• Dyke does not seems to have any progress moving into Askja volcano system. Reason why that is are unknown.
  • Earthquake activity appears to have dropped in Askja for the past 24 hour period.

Current status on Bárðarbunga volcano

  • Largest earthquake for the past 24 hours is a magnitude 5,4 earthquake that took place at 07:03 UTC. It took place in south-west part of Bárðarbunga volcano. It did appear clearly on my geophones and they can be viewed here.
  • Eruption has been confirmed to have taken place on 23-August-2014. That eruption did not manage to break the trough the glacier since it is 400 to 600 meters thick were the eruption took place.
  • Most earthquake activity is taking place on 15 km long line in the Dyke, starting at the location were the eruption took place and goes some 15 km south from that location. Dyke does not seems to be moving north at the moment.
  • Eruption is now considered more likely in Bárðarbunga volcano it self than before.
  • Last large eruption that took place in Bárðarbunga volcano was in 1717. According to Global Volcanism Program that eruption was an VEI 3 eruption.
  • Eruption can happen in slopes of Bárðarbunga volcano, also in its caldera. The glacier in the caldera is up to 800 meters thick (+- 100 meters).
  • Earthquake activity is stable, with over 1000 to 2000 earthquakes recorded daily so far.

GPS data

Icelandic Met Office has released GPS data and it can be viewed here.

Storm warning

There is going to be a storm in Iceland on Sunday. This means fewer earthquakes are going to be detected due the wind noise.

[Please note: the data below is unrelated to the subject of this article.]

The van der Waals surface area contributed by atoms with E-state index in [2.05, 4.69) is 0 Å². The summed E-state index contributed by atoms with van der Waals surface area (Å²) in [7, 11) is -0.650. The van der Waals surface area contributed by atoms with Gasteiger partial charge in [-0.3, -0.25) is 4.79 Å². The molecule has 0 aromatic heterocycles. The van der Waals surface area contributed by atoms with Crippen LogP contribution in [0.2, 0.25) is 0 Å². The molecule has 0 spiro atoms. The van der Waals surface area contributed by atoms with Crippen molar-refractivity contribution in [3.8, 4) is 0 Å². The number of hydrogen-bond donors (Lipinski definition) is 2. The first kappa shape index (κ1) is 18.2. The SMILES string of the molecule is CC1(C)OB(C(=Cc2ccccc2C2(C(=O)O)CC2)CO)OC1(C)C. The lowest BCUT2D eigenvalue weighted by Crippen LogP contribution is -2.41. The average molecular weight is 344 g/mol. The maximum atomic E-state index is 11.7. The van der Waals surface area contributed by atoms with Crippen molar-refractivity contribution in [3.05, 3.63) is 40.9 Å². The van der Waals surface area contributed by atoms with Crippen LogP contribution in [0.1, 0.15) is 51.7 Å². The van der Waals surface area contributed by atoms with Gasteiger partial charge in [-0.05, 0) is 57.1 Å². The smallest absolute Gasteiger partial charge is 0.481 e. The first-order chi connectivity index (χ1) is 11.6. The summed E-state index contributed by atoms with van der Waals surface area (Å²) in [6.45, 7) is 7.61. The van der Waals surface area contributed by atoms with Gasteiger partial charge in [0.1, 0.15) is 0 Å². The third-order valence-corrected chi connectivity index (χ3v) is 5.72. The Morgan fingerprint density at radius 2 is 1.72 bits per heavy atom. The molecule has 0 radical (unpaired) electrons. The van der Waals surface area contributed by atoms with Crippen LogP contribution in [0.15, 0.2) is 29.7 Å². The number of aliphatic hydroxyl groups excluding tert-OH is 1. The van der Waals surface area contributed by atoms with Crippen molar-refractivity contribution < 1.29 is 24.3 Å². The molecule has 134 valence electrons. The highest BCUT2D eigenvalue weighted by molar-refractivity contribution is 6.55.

News bits in English

Eruption at Bardarbunga now more likely (Rúv.is)
Fresh ice cracks in Bárðarbunga? (mbl.is)

Updates during the weekend

I am going to post updates during the weekends. I do however need to take a little break since I’ve been working and writing about Bárðarbunga for the past two weeks. So updates on weekends are going to be shorter and less detailed than on working days (Monday – Fridays). If eruption happens I am going to post information about that eruption soon as I become aware of it and details soon as possible.

Article updated at 17:52 UTC.
Article updated at 18:10 UTC.
Article updated at 19:01 UTC. I corrected information about the dyke earthquake location.

Status update on Askja and Bárðarbunga at 18:35 UTC

This information is going to get outdated quickly.

For the media (news) please note! I am not a professional geologist. I got all the same knowledge as they do, but I am not a professional geologist. For professional view on what is going on please contact Icelandic Met Office or University of Iceland, Geology department.

Askja volcano

This is the current information that I got on Askja volcano.

  • Dyke from Bárðarbungu volcano continues into Askja volcano. It has slowed down according to reports from yesterday. I have not seen any reports on its process today.
  • Earthquake activity is increasing in Askja volcano. This is due to effects from the dyke.
  • Askja continues to be on Yellow alert status.

Bárðarbunga volcano